This page contains a Flash digital edition of a book.
Editorial Editor


Adam Hewitt


adamh@cognitivepublishing.com editorial@railtechnologymagazine.com


Assistant Editor Kate Ashley


katea@cognitivepublishing.com


Editorial Assistant Fenton Coulthurst


webeditor@cognitivepublishing.com Production


Art Director Rachel Ginty


advert@railtechnologymagazine.com Advertising


Advertising Sales Manager David Johnson


davidj@cognitivepublishing.com


Advertising Sales Executives Steve Delanty


steved@cognitivepublishing.com Patrick Bowley


patrickb@cognitivepublishing.com


Advertising Sales Executives Neil Butcher


neilb@cognitivepublishing.com Commercial


Business Development Manager Roy C. Rowlands


royc@cognitivepublishing.com


Circulation Manager Leanne Bennett


subscriptions@railtechnologymagazine.com


Accounts/Finance Heidi Rowlands


heidir@cognitivepublishing.com


Administration Danny Leatham


daniell@cognitivepublishing.com Holly Cooke


hollyc@cognitivepublishing.com Publisher


Roy V. Rowlands royv@cognitivepublishing.com


© Copyright 2012 Cognitive Publishing Ltd. ISSN 1471-0668


The opinions and views expressed in the magazine are not necessarily those of the management or the publishers.


First things first W


ith much public discussion of the franchising process


so restricted, for corporate, legal and PR reasons, it can be refreshing once in a while to get a taste of what the people at the top really think – and FirstGroup’s defeat of Virgin gave both sides ample opportunity to let off some steam.


Sir Richard Branson lashed out at the ‘insanity’ of the DfT and suggested FirstGroup would make heavy cuts and would likely ‘let everyone down’; while Tim O’Toole, having had quite enough of all this, called Branson’s attacks outrageous and hypocritical, and accused him of hysteria.


This was a high-stakes battle, and Virgin lost. Some of Branson’s criticisms of the DfT are fair; others are just wounded self- interest. But it is the reaction of the press and public that has been more interesting. It has stirred far more emotion than most such re- franchising decisions: Virgin is a high-profile brand and Branson a high-profile figure, while the franchise itself serves some of the country’s biggest cities.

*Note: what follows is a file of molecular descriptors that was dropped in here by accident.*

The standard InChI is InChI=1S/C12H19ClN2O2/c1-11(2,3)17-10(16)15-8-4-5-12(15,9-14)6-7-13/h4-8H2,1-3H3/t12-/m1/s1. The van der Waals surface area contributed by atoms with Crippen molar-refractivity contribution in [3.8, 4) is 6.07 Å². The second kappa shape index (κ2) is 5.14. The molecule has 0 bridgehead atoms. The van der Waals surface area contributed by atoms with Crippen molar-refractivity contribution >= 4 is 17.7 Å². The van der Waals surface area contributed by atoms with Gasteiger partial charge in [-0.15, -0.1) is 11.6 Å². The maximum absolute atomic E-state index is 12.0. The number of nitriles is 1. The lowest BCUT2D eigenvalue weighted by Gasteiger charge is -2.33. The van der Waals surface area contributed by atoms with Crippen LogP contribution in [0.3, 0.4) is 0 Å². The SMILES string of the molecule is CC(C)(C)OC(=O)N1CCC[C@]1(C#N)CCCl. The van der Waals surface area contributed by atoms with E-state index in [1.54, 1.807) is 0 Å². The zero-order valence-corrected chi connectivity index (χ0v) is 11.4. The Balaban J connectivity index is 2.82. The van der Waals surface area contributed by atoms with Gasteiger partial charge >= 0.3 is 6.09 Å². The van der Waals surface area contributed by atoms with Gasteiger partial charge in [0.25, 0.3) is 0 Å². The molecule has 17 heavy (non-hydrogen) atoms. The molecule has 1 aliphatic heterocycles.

Few think it perfect, but almost anyone would rather take an inter- city trip on the West Coast Main Line today than when Virgin took over.


It probably says more about our London-centric media than it does about FirstGroup that much national press and online coverage of the decision has contrasted Virgin’s service with First Great Western’s commuters’ opinions, few of them happy.


As primarily an inter-city, long- distance service, Virgin runs trains with the (relative!) comforts that implies. FirstGroup, for many journalists and web commentators, is associated with commuting, and as such, overcrowding, unavoidable high fares, and work.


But of course that’s hardly the whole story: FGW and First Capital Connect do suffer for these reasons in the National Passenger Survey, but ScotRail, First Hull Trains and FTPE do much better (all scored within three points of Virgin in the spring 2012 survey, some above it, some just below). As this shows, the way passengers feel about a train service is a function of much